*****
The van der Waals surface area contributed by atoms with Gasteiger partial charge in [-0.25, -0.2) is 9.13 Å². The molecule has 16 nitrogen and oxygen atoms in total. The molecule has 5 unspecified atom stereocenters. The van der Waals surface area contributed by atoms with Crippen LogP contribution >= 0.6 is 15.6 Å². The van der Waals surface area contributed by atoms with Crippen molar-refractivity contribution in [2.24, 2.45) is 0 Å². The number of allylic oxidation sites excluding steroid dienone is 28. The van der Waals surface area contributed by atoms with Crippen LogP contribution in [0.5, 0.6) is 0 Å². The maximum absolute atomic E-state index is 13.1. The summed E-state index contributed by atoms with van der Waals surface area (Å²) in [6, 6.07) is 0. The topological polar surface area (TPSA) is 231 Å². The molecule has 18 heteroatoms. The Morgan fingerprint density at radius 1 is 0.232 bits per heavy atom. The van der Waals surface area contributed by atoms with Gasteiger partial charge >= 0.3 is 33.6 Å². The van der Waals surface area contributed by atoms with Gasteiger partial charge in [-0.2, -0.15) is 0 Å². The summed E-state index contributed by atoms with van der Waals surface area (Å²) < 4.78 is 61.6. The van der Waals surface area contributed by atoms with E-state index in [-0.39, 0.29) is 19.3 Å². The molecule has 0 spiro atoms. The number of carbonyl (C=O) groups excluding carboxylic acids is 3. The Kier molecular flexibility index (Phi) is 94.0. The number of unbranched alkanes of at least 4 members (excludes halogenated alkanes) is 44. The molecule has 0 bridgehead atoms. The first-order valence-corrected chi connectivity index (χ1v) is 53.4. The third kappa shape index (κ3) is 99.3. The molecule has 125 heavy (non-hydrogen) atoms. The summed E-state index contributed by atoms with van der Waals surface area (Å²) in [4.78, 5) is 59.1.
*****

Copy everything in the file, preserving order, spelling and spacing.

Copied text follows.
The van der Waals surface area contributed by atoms with Gasteiger partial charge in [-0.25, -0.2) is 9.13 Å². The molecule has 16 nitrogen and oxygen atoms in total. The molecule has 5 unspecified atom stereocenters. The van der Waals surface area contributed by atoms with Crippen LogP contribution >= 0.6 is 15.6 Å². The van der Waals surface area contributed by atoms with Crippen molar-refractivity contribution in [2.24, 2.45) is 0 Å². The number of allylic oxidation sites excluding steroid dienone is 28. The van der Waals surface area contributed by atoms with Crippen LogP contribution in [0.5, 0.6) is 0 Å². The maximum absolute atomic E-state index is 13.1. The summed E-state index contributed by atoms with van der Waals surface area (Å²) in [6, 6.07) is 0. The topological polar surface area (TPSA) is 231 Å². The molecule has 18 heteroatoms. The Morgan fingerprint density at radius 1 is 0.232 bits per heavy atom. The van der Waals surface area contributed by atoms with Gasteiger partial charge >= 0.3 is 33.6 Å². The van der Waals surface area contributed by atoms with Gasteiger partial charge in [-0.2, -0.15) is 0 Å². The summed E-state index contributed by atoms with van der Waals surface area (Å²) < 4.78 is 61.6. The van der Waals surface area contributed by atoms with E-state index in [-0.39, 0.29) is 19.3 Å². The molecule has 0 spiro atoms. The number of carbonyl (C=O) groups excluding carboxylic acids is 3. The Kier molecular flexibility index (Phi) is 94.0. The number of unbranched alkanes of at least 4 members (excludes halogenated alkanes) is 44. The molecule has 0 bridgehead atoms. The first-order valence-corrected chi connectivity index (χ1v) is 53.4. The third kappa shape index (κ3) is 99.3. The molecule has 125 heavy (non-hydrogen) atoms. The summed E-state index contributed by atoms with van der Waals surface area (Å²) in [4.78, 5) is 59.1.